The 8 Best HDDs For Gaming

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Best High-End
Best Mid-Range
Best Inexpensive

We spent 24 hours on research, videography, and editing, to review the top selections for this wiki. Although flash storage is all the rage right now, high-capacity models are still prohibitively expensive for most users. Luckily, the classic hard drive isn't dead yet and, in fact, some relatively recent releases have breathed new life into them. We've researched and ranked the top HDDs still in production, both internal and external, that are suitable for laptops, desktops, and consoles. When users buy our independently chosen editorial picks, we may earn commissions to support our work. Skip to the best hdd for gaming on Amazon.

8. Western Digital Black

7. Western Digital Blue

6. Seagate Barracuda 7 Millimeter

5. Western Digital External

4. Seagate Barracuda

3. Seagate FireCuda 2.5-Inch

2. Silicon Power A60

1. Seagate FireCuda

Editor's Notes

December 27, 2018:

And here, you probably thought the hard drive was dead! Well, it's far from it, and it's still an effective piece of equipment, especially when used as secondary storage alongside a solid-state boot drive. The Seagate Barracuda, in both large and small models, has had a great reputation for a long time. It's also pretty darn cheap. The Western Digital Blue is one of the most-purchased HDDs of the last decade, and some say that the WD Black offers a marginal performance increase. There are a couple options here that dovetail seamlessly with the top consoles, whose games can hog tons of internal storage. Last, but certainly not least, the Seagate FireCuda is, far and away, the fastest "mechanical" hard drive, although it is cheating just a tiny bit by including several gigabytes of NAND flash memory. Actually, most users should look into the proper size of FireCuda. It's really a fantastic drive.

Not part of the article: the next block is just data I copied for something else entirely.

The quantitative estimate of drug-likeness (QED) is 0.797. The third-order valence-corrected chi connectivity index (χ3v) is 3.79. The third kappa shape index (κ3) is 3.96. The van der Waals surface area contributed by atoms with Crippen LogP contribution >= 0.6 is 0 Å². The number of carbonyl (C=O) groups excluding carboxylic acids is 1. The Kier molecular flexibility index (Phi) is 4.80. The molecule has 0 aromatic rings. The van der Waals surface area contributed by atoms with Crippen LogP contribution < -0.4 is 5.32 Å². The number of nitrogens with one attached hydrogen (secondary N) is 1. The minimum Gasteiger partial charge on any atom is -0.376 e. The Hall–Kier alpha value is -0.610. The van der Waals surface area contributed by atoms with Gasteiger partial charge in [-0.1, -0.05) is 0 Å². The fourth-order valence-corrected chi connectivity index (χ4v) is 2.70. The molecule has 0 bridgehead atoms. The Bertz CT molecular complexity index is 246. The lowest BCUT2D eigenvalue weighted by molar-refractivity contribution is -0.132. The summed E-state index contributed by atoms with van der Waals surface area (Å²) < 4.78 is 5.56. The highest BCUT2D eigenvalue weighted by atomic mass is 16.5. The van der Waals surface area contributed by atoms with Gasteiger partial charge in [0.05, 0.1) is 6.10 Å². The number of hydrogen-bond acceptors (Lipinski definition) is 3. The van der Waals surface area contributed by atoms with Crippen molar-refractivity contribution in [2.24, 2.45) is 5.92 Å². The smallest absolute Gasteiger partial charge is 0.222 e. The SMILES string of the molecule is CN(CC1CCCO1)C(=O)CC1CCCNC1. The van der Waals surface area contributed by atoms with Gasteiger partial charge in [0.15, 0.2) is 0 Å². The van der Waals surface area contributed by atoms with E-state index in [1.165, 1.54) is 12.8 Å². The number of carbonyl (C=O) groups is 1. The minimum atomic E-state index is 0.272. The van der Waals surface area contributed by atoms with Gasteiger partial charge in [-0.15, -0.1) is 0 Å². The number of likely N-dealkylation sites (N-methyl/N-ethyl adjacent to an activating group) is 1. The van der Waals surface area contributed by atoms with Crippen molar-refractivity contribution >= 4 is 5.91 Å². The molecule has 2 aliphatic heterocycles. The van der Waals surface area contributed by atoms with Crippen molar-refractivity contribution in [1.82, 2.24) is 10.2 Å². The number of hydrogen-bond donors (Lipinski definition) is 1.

Christopher Thomas
Last updated on December 29, 2018 by Christopher Thomas

Building PCs, remodeling, and cooking since he was young, quasi-renowned trumpeter Christopher Thomas traveled the USA performing at and organizing shows from an early age. His work experiences led him to open a catering company, eventually becoming a sous chef in several fine LA restaurants. He enjoys all sorts of barely necessary gadgets, specialty computing, cutting-edge video games, and modern social policy. He has given talks on debunking pseudoscience, the Dunning-Kruger effect, culinary technique, and traveling. After two decades of product and market research, Chris has a keen sense of what people want to know and how to explain it clearly. He delights in parsing complex subjects for anyone who will listen -- because teaching is the best way to ensure that you understand things yourself.


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